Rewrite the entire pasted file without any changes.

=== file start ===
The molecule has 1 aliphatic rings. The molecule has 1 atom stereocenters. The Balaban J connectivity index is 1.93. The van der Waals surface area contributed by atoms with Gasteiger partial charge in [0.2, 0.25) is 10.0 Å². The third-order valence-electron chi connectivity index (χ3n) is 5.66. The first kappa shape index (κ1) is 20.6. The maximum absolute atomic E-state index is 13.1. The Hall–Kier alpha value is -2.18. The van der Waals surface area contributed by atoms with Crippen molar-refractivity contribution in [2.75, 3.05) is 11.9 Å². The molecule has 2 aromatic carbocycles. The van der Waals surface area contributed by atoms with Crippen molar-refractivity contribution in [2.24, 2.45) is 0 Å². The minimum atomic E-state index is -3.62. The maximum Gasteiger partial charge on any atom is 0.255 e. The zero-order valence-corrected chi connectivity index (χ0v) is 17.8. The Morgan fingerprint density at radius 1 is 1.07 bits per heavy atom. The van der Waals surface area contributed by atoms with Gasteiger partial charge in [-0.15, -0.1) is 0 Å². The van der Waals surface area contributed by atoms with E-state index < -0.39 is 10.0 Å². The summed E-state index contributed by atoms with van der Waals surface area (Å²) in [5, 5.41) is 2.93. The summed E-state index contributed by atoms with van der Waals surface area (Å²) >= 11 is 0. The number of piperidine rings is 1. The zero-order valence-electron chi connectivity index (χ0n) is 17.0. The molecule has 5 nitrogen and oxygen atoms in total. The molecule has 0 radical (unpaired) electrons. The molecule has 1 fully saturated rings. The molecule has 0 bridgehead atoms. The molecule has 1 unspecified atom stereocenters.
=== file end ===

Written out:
The molecule has 1 aliphatic rings. The molecule has 1 atom stereocenters. The Balaban J connectivity index is 1.93. The van der Waals surface area contributed by atoms with Gasteiger partial charge in [0.2, 0.25) is 10.0 Å². The third-order valence-electron chi connectivity index (χ3n) is 5.66. The first kappa shape index (κ1) is 20.6. The maximum absolute atomic E-state index is 13.1. The Hall–Kier alpha value is -2.18. The van der Waals surface area contributed by atoms with Crippen molar-refractivity contribution in [2.75, 3.05) is 11.9 Å². The molecule has 2 aromatic carbocycles. The van der Waals surface area contributed by atoms with Crippen molar-refractivity contribution in [2.24, 2.45) is 0 Å². The minimum atomic E-state index is -3.62. The maximum Gasteiger partial charge on any atom is 0.255 e. The zero-order valence-corrected chi connectivity index (χ0v) is 17.8. The Morgan fingerprint density at radius 1 is 1.07 bits per heavy atom. The van der Waals surface area contributed by atoms with Gasteiger partial charge in [-0.15, -0.1) is 0 Å². The van der Waals surface area contributed by atoms with E-state index < -0.39 is 10.0 Å². The summed E-state index contributed by atoms with van der Waals surface area (Å²) in [5, 5.41) is 2.93. The summed E-state index contributed by atoms with van der Waals surface area (Å²) >= 11 is 0. The number of piperidine rings is 1. The zero-order valence-electron chi connectivity index (χ0n) is 17.0. The molecule has 5 nitrogen and oxygen atoms in total. The molecule has 0 radical (unpaired) electrons. The molecule has 1 fully saturated rings. The molecule has 0 bridgehead atoms. The molecule has 1 unspecified atom stereocenters.